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[hop-skoch] /ˈhɒpˌskɒtʃ/
a children's game in which a player tosses or kicks a small flat stone, beanbag, or other object into one of several numbered sections of a diagram marked on the pavement or ground and then hops on one foot over the lines from section to section and picks up the stone or object, usually while standing on one foot in an adjacent section.
verb (used without object), Informal.
to jump or leap from one place to another:
Small birds hopscotched on the lawn.
to journey quickly and directly from one usually far place to another:
ambassadors hopscotching from Moscow to Paris to London.
to move or pass through something, as a geographical area or a field of endeavor, making many brief stops:
The candidate hopscotched through four states in two days.
to shift from one thing to another quickly or abruptly:
The story hopscotches from the present to the past in a confusing way.
verb (used with object), Informal.
to jump or leap over.
to cross over (a large area or distance) in one continuous action:
She hopscotches the country in her private plane.
to cross or travel through erratically or abruptly:
The escaped convicts hopscotched the valley.
1795-1805; hop1 + scotch1 Unabridged
Based on the Random House Dictionary, © Random House, Inc. 2015.
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Examples from the web for hopscotch
  • It was a race, hopscotch race against these diseases.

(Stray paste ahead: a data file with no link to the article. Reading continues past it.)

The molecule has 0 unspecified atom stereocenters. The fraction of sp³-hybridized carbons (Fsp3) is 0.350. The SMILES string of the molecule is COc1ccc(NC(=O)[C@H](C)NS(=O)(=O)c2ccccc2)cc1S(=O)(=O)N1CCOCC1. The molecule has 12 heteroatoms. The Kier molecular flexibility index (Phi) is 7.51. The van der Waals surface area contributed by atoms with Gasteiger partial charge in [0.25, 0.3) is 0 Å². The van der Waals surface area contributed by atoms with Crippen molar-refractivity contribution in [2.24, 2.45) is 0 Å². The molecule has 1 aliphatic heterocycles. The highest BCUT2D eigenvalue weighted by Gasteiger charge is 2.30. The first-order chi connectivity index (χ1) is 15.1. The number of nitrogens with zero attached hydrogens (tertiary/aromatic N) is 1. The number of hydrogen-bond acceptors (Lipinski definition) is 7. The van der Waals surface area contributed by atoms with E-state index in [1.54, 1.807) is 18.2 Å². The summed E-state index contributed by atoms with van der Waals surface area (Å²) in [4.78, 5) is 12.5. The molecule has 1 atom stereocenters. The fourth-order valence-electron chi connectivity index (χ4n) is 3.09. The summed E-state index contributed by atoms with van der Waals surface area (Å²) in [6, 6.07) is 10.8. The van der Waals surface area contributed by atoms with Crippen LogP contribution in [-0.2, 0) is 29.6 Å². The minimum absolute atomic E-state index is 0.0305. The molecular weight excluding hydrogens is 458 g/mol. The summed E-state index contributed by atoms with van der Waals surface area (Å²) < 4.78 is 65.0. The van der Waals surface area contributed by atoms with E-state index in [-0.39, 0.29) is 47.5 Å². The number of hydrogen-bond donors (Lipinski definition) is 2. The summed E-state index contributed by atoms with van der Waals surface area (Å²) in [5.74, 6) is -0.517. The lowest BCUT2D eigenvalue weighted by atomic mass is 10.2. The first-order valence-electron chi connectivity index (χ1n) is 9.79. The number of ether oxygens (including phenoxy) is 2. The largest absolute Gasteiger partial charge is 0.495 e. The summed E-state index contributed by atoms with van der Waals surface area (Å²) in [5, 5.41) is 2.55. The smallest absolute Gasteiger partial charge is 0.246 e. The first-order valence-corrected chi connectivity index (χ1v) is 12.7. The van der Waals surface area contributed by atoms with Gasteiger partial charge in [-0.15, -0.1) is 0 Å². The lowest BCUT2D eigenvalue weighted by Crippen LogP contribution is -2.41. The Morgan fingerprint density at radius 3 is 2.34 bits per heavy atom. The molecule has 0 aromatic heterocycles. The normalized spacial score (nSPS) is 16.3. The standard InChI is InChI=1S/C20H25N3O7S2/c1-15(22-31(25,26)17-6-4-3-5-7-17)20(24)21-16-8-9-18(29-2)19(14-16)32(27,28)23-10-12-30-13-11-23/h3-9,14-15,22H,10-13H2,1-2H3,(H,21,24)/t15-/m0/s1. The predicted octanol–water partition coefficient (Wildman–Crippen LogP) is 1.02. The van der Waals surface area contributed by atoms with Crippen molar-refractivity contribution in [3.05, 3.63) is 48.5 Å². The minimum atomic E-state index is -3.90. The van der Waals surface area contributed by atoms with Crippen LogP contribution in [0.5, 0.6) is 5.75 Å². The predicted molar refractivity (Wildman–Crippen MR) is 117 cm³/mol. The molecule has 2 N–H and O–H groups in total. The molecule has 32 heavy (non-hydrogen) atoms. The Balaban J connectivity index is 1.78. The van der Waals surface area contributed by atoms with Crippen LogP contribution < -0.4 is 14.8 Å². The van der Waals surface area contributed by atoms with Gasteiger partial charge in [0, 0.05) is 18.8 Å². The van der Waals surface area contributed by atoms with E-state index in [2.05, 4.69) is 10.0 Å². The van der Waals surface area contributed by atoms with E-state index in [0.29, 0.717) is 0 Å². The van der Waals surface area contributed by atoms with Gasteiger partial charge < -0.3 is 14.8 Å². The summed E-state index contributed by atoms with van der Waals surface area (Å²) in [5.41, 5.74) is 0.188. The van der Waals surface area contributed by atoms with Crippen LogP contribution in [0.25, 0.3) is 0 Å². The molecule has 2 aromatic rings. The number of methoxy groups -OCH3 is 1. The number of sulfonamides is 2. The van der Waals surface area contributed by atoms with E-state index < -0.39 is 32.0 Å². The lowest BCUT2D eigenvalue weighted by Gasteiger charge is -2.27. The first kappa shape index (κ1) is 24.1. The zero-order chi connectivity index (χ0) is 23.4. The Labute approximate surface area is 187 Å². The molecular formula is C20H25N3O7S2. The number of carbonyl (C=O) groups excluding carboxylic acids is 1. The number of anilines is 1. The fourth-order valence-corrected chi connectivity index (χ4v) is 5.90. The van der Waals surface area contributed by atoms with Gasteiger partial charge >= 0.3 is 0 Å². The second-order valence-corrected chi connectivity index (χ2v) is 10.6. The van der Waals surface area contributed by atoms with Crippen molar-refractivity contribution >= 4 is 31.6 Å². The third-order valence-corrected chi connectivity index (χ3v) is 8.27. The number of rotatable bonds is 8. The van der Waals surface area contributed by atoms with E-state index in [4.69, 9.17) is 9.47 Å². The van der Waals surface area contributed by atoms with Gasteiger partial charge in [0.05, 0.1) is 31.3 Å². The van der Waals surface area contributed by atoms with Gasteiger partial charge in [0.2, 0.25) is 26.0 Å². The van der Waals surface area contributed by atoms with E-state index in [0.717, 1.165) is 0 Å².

• Information moving through cyberspace travels in tiny packets that hopscotch around the world.
  • Christine especially enjoyed playing hopscotch and jacks and jumping rope.
  • Play hopscotch, jacks, red rover and other group games.
  • Play tag or hopscotch, jump rope, or dance for some fun aerobic exercises.
  • Jump-the-rope and hopscotch could be really dangerous.
  • Also available are box hockey, tetherball, and hopscotch and shuffleboard courts.
  • There are many ways for kids to be physically active, such as playing ball games or hopscotch.
  • Some students don't know how to play games such as four square or hopscotch and may need some gentle instruction.
  • They are unifying in what appears to be geographic and/or operational-type hopscotch patterns.
British Dictionary definitions for hopscotch


a children's game in which a player throws a small stone or other object to land in one of a pattern of squares marked on the ground and then hops over to it to pick it up
Word Origin
C19: hop1 + scotch1
Collins English Dictionary - Complete & Unabridged 2012 Digital Edition
© William Collins Sons & Co. Ltd. 1979, 1986 © HarperCollins
Publishers 1998, 2000, 2003, 2005, 2006, 2007, 2009, 2012
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Word Origin and History for hopscotch

1801 (from 1789 as hop-scot), from hop (v.) + scotch (n.2) "scratch," from the lines scored in the dirt to make the squares for the game.

Online Etymology Dictionary, © 2010 Douglas Harper
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Slang definitions & phrases for hopscotch



To leap about; make long and diverse transits: The show hopscotches from Toronto and Boston to Lake Tahoe and Las Vegas

[1970s+; fr the children's game]

The Dictionary of American Slang, Fourth Edition by Barbara Ann Kipfer, PhD. and Robert L. Chapman, Ph.D.
Copyright (C) 2007 by HarperCollins Publishers.
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Encyclopedia Article for hopscotch

age-old children's game based on an idea of not treading on lines. Variations of the game are played in many countries. The game's English name expresses its object: to hop over the "scotch," a line, or scratch, drawn on the ground. Lines are drawn in a variety of patterns. Spaces in the diagrams are numbered, and they must be traversed in order

Learn more about hopscotch with a free trial on
Encyclopedia Britannica, 2008. Encyclopedia Britannica Online.
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